MLA Session: E-Books as Bibliographic Objects-Open Objects

Andrew Piper, McGill U “Open Objects: From Book to Nook”
won an award for first book from MLA

This is a live blogging of the session.

Begins with a discussion of Augustine’s Confessions “Take it and read!”
According to Augustine, it was the proximity, the fact that the Bible was at hand, endowed it with intense power. It was the book’s graspability…

Digital realm… morphous availability…

Digital texts are like jellyfish, eluding our grasp.

How do we read? How do we take hold of what we read?

E-readers aren’t just like books. They reconfigure our experience with textuality.

Augustine opened the book to read and experience. He closed it to re-enter the world. E-book is different. Don’t cancel the world’s closeness but articulate the world’s openness. Text is always elsewhere. Can’t touch the letters like on a page. Shelly Jackson writes… blindness, touching a page.

Really? I can’t touch a page and read the letters with my fingers. My Kindle offers the same tactile configuration in terms of letters. I guess I can’t get ink on my fingers.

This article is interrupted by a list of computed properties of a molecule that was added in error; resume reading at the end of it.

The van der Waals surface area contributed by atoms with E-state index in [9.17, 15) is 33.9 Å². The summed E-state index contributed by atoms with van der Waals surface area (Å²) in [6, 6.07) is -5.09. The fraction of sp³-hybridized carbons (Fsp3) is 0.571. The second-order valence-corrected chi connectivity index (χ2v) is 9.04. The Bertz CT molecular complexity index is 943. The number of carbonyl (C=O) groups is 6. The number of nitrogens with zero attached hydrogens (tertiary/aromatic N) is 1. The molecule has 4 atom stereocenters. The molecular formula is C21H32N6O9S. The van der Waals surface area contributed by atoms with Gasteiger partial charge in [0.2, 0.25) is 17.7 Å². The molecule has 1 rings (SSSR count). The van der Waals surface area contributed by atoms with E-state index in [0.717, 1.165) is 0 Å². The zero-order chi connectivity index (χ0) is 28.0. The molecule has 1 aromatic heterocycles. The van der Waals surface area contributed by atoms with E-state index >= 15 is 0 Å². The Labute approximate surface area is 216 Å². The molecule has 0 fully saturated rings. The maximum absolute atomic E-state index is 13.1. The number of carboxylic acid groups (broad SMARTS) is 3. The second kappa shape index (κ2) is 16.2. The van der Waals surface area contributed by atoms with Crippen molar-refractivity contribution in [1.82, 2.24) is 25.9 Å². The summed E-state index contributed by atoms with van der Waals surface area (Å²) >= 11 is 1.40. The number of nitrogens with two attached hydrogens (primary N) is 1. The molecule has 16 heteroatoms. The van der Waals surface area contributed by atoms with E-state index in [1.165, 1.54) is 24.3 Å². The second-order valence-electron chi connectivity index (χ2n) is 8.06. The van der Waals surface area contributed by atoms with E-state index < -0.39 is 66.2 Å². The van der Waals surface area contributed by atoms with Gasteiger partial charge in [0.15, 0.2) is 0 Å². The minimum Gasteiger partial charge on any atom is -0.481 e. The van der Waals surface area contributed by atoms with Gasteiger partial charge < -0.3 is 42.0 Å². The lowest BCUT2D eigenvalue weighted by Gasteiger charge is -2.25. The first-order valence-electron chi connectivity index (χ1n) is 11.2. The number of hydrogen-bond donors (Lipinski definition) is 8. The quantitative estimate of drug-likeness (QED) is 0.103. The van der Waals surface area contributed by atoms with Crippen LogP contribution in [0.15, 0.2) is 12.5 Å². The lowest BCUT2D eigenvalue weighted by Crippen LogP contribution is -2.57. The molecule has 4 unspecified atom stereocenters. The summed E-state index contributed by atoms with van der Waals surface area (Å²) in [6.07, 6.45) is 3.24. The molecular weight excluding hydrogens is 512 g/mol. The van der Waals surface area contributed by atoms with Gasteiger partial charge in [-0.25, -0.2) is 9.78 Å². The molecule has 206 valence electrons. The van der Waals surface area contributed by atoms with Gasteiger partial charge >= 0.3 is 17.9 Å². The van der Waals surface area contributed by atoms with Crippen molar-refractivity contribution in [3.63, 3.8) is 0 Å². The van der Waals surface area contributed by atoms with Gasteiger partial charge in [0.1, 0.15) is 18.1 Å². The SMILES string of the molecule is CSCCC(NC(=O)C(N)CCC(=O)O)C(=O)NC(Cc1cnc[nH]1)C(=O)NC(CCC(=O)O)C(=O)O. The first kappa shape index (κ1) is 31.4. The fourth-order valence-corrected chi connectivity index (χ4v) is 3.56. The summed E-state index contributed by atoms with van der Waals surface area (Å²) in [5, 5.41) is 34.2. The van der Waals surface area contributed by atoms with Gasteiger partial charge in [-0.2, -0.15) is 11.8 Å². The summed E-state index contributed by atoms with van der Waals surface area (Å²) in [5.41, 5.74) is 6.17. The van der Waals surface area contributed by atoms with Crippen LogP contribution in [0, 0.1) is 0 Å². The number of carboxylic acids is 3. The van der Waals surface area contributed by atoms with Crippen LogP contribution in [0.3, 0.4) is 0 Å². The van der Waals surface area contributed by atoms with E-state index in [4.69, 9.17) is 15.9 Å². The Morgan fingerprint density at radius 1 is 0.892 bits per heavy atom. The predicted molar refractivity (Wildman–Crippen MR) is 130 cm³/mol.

Discusses experience of following the reading with a finger. I don’t think most people read this way anyway.

“We no longer grasp the text.” Really? I hold the Kindle, just like I hold a paperback. iPad’s iBook is even more like that.

“Whole portions of the work change.” Yes, I can change the size of text and, thus, change the configuration of the page. Hmm. Hadn’t thought of that. Interesting idea. How is that relevant to my reading?

Technical difficulties. Another presentation is being piped into the room. Very difficult to follow/hear the speaker. This happened at the last talk I went to as well. That’s a significant problem for someone with hearing disabilities. (Me.)

E-books as bibliographic objects…
Can we create new methodologies to try to account for the nature of digital textuality?

A research team at McGill trying to determine how to measure… object of the world…. social action… typologies…

Readers in the present … can use the typologies… control and distance… to help structure what works… craft strategies to pay attention to one’s work in a more XXX way.

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